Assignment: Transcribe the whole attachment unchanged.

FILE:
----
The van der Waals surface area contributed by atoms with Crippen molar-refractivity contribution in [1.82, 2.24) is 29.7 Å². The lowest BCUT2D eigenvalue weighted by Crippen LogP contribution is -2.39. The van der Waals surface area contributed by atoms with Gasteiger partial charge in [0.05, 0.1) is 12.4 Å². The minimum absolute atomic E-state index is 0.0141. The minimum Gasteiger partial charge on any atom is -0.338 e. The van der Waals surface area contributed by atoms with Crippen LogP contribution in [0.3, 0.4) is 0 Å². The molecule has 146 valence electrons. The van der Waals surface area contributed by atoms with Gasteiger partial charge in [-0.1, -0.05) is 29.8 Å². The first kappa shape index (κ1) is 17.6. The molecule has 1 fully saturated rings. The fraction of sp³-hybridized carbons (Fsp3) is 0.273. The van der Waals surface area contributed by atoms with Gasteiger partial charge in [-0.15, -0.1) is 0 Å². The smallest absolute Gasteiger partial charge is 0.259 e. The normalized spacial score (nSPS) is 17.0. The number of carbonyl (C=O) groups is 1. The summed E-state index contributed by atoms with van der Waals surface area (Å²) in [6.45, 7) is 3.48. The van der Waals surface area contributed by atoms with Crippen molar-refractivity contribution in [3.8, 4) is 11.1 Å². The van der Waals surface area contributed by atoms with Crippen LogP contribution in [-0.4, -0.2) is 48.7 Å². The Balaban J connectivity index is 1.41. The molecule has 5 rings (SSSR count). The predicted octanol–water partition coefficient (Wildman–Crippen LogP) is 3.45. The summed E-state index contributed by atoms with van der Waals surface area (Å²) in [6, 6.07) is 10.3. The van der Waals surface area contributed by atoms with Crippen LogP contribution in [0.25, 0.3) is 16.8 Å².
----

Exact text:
The van der Waals surface area contributed by atoms with Crippen molar-refractivity contribution in [1.82, 2.24) is 29.7 Å². The lowest BCUT2D eigenvalue weighted by Crippen LogP contribution is -2.39. The van der Waals surface area contributed by atoms with Gasteiger partial charge in [0.05, 0.1) is 12.4 Å². The minimum absolute atomic E-state index is 0.0141. The minimum Gasteiger partial charge on any atom is -0.338 e. The van der Waals surface area contributed by atoms with Crippen LogP contribution in [0.3, 0.4) is 0 Å². The molecule has 146 valence electrons. The van der Waals surface area contributed by atoms with Gasteiger partial charge in [-0.1, -0.05) is 29.8 Å². The first kappa shape index (κ1) is 17.6. The molecule has 1 fully saturated rings. The fraction of sp³-hybridized carbons (Fsp3) is 0.273. The van der Waals surface area contributed by atoms with Gasteiger partial charge in [-0.15, -0.1) is 0 Å². The smallest absolute Gasteiger partial charge is 0.259 e. The normalized spacial score (nSPS) is 17.0. The number of carbonyl (C=O) groups is 1. The summed E-state index contributed by atoms with van der Waals surface area (Å²) in [6.45, 7) is 3.48. The van der Waals surface area contributed by atoms with Crippen molar-refractivity contribution in [3.8, 4) is 11.1 Å². The van der Waals surface area contributed by atoms with Crippen LogP contribution in [-0.4, -0.2) is 48.7 Å². The Balaban J connectivity index is 1.41. The molecule has 5 rings (SSSR count). The predicted octanol–water partition coefficient (Wildman–Crippen LogP) is 3.45. The summed E-state index contributed by atoms with van der Waals surface area (Å²) in [6, 6.07) is 10.3. The van der Waals surface area contributed by atoms with Crippen LogP contribution in [0.25, 0.3) is 16.8 Å².